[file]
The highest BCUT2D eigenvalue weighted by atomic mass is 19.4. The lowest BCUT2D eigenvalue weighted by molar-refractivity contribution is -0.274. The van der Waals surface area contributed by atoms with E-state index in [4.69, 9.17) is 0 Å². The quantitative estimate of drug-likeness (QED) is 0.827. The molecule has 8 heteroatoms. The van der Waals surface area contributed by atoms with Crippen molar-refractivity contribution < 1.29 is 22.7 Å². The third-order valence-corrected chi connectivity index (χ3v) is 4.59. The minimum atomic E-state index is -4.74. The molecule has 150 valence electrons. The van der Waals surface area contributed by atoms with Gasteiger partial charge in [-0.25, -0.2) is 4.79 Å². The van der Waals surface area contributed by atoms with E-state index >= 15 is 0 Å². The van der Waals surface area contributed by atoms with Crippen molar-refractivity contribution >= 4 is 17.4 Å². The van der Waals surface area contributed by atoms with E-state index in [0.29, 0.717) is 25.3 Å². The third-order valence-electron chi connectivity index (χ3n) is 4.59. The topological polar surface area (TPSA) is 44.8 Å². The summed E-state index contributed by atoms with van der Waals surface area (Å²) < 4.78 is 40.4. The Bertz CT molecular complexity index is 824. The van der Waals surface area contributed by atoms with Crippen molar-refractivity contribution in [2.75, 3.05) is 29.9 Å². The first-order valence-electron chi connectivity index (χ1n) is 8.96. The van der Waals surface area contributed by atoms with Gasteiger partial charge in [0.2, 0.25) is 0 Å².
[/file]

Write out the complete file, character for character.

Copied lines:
The highest BCUT2D eigenvalue weighted by atomic mass is 19.4. The lowest BCUT2D eigenvalue weighted by molar-refractivity contribution is -0.274. The van der Waals surface area contributed by atoms with E-state index in [4.69, 9.17) is 0 Å². The quantitative estimate of drug-likeness (QED) is 0.827. The molecule has 8 heteroatoms. The van der Waals surface area contributed by atoms with Crippen molar-refractivity contribution < 1.29 is 22.7 Å². The third-order valence-corrected chi connectivity index (χ3v) is 4.59. The minimum atomic E-state index is -4.74. The molecule has 150 valence electrons. The van der Waals surface area contributed by atoms with Gasteiger partial charge in [-0.25, -0.2) is 4.79 Å². The van der Waals surface area contributed by atoms with E-state index >= 15 is 0 Å². The van der Waals surface area contributed by atoms with Crippen molar-refractivity contribution >= 4 is 17.4 Å². The van der Waals surface area contributed by atoms with E-state index in [0.29, 0.717) is 25.3 Å². The third-order valence-electron chi connectivity index (χ3n) is 4.59. The topological polar surface area (TPSA) is 44.8 Å². The summed E-state index contributed by atoms with van der Waals surface area (Å²) < 4.78 is 40.4. The Bertz CT molecular complexity index is 824. The van der Waals surface area contributed by atoms with Crippen molar-refractivity contribution in [2.75, 3.05) is 29.9 Å². The first-order valence-electron chi connectivity index (χ1n) is 8.96. The van der Waals surface area contributed by atoms with Gasteiger partial charge in [0.2, 0.25) is 0 Å².